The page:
Today we have part deux of a transatlantic joint feature, the first having been Jobjoris’ delightfully odd and forward-thinking Matra 530 from this morning. My half will focus on its direct descendant, the rather less odd but highly desirable Matra-Simca Bagheera, this car in particular being a facelifted MkII “S” model from 1977.

By 1973 the 530 was showing its age, and Matra was looking to replace it and expand production with a more modern machine. Enter Chrysler France’s Simca, the ubiquitous French automaker, who was interested in a small sports car. Matra would engineer the car, and it would be underpinned by off-the-shelf Simca components. Called the M550 during its gestation and introduced in 1973, the first Bagheera was a tidy coupe following the template set by the 530: Small, lightweight, aerodynamic, and mid-engined.

Initially powered by a 1300cc version of the Simca “Poissy” engine (seen last week in both the Simca Horizon and Matra-Simca Rancho, the Bagheera was also constructed like the 530, with some advancements. It used polyester plastic body panels over a steel frame, and had one defining feature that McLaren would later use in the F1: three abreast seating! Apparently a central driving position was proposed during development, but was deemed cost-prohibitive.

Styling was very much of the time, and reminiscent ( to my eyes) of its contemporaries the Maserati Khamsin, Lamborghini Urraco, and Dino 308 GT4, fine company for a car with such humble roots.

Despite those humble roots, there is a tenuous Le Mans connection here, as the car’s official unveiling was staged at Le Mans in 1973. It could not have been timed better, as Matra’s mighty MS670b won the race that year, its second of three victories. Unfortunately the Bagheera would not enjoy any substantial racing success of its own, though there was apparently a WRC entry at some point, and a Mobil Oil-sponsored economy run, though information is scarce. There are time trial and hillclimb cars out there, but no factory-sanctioned efforts that I was able to find. Shame, because this would have looked amazing with big arches and wings!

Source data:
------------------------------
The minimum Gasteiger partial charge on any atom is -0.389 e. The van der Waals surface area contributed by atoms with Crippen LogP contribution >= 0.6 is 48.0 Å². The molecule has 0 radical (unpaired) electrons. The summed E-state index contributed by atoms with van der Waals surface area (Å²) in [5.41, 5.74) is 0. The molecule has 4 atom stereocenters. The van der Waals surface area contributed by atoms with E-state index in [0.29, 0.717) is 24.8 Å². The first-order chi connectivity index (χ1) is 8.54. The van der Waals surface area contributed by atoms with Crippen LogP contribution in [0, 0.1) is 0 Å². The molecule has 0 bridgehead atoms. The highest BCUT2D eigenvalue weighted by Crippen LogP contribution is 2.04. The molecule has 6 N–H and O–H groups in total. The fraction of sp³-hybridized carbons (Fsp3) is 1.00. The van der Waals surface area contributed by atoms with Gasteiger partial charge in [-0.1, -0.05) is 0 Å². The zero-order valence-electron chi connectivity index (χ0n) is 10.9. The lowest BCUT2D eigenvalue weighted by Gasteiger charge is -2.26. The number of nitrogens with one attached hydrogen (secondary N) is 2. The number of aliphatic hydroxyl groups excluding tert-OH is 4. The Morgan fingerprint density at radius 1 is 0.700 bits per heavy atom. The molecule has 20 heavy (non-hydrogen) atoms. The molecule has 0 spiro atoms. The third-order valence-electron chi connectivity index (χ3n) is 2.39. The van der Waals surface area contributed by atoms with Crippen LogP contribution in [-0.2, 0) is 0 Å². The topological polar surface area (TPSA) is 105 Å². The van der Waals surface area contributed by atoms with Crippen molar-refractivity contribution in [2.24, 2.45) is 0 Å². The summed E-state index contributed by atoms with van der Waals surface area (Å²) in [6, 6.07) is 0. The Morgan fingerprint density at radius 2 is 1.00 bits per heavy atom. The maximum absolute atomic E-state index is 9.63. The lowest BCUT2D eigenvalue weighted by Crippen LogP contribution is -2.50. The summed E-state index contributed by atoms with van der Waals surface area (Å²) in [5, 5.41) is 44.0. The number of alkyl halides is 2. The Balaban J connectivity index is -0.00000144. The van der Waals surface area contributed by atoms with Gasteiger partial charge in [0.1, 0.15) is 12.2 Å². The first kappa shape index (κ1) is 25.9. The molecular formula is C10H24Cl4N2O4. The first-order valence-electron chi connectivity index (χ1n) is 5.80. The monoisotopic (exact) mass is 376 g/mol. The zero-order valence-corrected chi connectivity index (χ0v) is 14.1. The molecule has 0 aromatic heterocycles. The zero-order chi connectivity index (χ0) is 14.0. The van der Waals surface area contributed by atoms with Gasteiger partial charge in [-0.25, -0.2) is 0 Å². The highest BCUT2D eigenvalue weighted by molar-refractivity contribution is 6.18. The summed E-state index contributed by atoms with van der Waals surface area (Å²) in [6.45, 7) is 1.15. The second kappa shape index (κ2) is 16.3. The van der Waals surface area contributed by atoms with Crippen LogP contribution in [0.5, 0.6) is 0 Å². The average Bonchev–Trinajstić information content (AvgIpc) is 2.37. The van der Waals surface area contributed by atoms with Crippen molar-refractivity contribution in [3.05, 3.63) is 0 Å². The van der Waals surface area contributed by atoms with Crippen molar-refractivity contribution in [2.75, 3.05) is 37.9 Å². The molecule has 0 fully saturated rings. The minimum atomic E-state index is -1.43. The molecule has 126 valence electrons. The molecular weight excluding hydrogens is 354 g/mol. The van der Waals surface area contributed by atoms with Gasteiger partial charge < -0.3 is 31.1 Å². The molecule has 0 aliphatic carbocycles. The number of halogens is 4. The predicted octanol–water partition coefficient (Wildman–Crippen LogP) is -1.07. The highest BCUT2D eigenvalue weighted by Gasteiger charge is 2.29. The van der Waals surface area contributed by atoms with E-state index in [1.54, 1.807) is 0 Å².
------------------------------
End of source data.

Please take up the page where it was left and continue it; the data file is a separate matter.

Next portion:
You might be wondering where that name came from. Well...

No kidding, the car is named after this cool cat from Rudyard Kipling’s book and the 1967 film The Jungle Book.

And we’re back. Performance was modest, but respectable for the time. This “S” model received a 1442cc engine good for 90hp and 115mph, while returning over 30mpg, a useful thing in the era of the OPEC-induced oil crisis.

The Bagheera MkII (as shown) was introduced in 1976, and ultimately remained in production (with further updates) until 1980 when it was replaced by the Murena. Unfortunately not many remain, as corrosion of their steel structure was rampant. Excess brake dust on the left front wheel, perhaps a dragging caliper...

The Bagheera was praised for spirited handling and a good ride in period, backing up the promise of its looks despite the low power rating. Matra did make an attempt to address that concern with an amazing prototype “U8" engine, mating two of the Poissy fours via a chain between the cranks, shown below.

The car’s basic style would remain, with some changes behind the doors. It would have made a glorious baby supercar, but alas it was not to be. The innovative and quintessentially French engine proved to be very thirsty and its development tested the limits of Chrysler/Simca’s budgetary patience. Fortunately the car still exists, and makes occasional show appearances on the Continent. Look at it!

This model is yet another Altaya, and for another $12 car, it’s great. A couple of small errors here and there, and the pins for the front lights are annoying as ever, but I’m happy.

Have a great weekend, and during the coming drunken stupor nationalistic fervor BRAAAAAP MURRICAAAAA celebration of America’s own Brexit, don’t forget that France played a very important role in that saga.

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For further reading on this car and others, I suggest the excellent Rootes-Chrysler UK site.